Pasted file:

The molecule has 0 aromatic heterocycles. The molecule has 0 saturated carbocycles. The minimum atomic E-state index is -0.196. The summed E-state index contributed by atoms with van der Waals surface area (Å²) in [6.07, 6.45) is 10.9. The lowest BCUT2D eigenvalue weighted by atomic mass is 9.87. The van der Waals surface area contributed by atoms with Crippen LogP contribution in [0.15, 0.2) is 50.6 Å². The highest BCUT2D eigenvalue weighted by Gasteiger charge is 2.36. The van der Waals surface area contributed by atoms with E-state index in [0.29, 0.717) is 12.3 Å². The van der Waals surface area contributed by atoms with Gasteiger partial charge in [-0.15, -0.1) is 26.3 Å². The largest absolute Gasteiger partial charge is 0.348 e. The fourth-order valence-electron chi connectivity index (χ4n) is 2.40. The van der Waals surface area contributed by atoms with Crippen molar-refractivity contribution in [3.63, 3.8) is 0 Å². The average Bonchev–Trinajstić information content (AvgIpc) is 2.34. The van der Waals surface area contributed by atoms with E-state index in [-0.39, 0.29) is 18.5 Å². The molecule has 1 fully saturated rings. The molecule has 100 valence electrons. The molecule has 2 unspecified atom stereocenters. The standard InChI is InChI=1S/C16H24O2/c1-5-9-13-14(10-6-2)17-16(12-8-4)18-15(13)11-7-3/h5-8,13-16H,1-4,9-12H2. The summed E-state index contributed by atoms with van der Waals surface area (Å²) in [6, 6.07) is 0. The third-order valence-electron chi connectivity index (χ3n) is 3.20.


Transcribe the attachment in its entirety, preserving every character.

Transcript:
The molecule has 0 aromatic heterocycles. The molecule has 0 saturated carbocycles. The minimum atomic E-state index is -0.196. The summed E-state index contributed by atoms with van der Waals surface area (Å²) in [6.07, 6.45) is 10.9. The lowest BCUT2D eigenvalue weighted by atomic mass is 9.87. The van der Waals surface area contributed by atoms with Crippen LogP contribution in [0.15, 0.2) is 50.6 Å². The highest BCUT2D eigenvalue weighted by Gasteiger charge is 2.36. The van der Waals surface area contributed by atoms with E-state index in [0.29, 0.717) is 12.3 Å². The van der Waals surface area contributed by atoms with Gasteiger partial charge in [-0.15, -0.1) is 26.3 Å². The largest absolute Gasteiger partial charge is 0.348 e. The fourth-order valence-electron chi connectivity index (χ4n) is 2.40. The van der Waals surface area contributed by atoms with Crippen molar-refractivity contribution in [3.63, 3.8) is 0 Å². The average Bonchev–Trinajstić information content (AvgIpc) is 2.34. The van der Waals surface area contributed by atoms with E-state index in [-0.39, 0.29) is 18.5 Å². The molecule has 1 fully saturated rings. The molecule has 100 valence electrons. The molecule has 2 unspecified atom stereocenters. The standard InChI is InChI=1S/C16H24O2/c1-5-9-13-14(10-6-2)17-16(12-8-4)18-15(13)11-7-3/h5-8,13-16H,1-4,9-12H2. The summed E-state index contributed by atoms with van der Waals surface area (Å²) in [6, 6.07) is 0. The third-order valence-electron chi connectivity index (χ3n) is 3.20.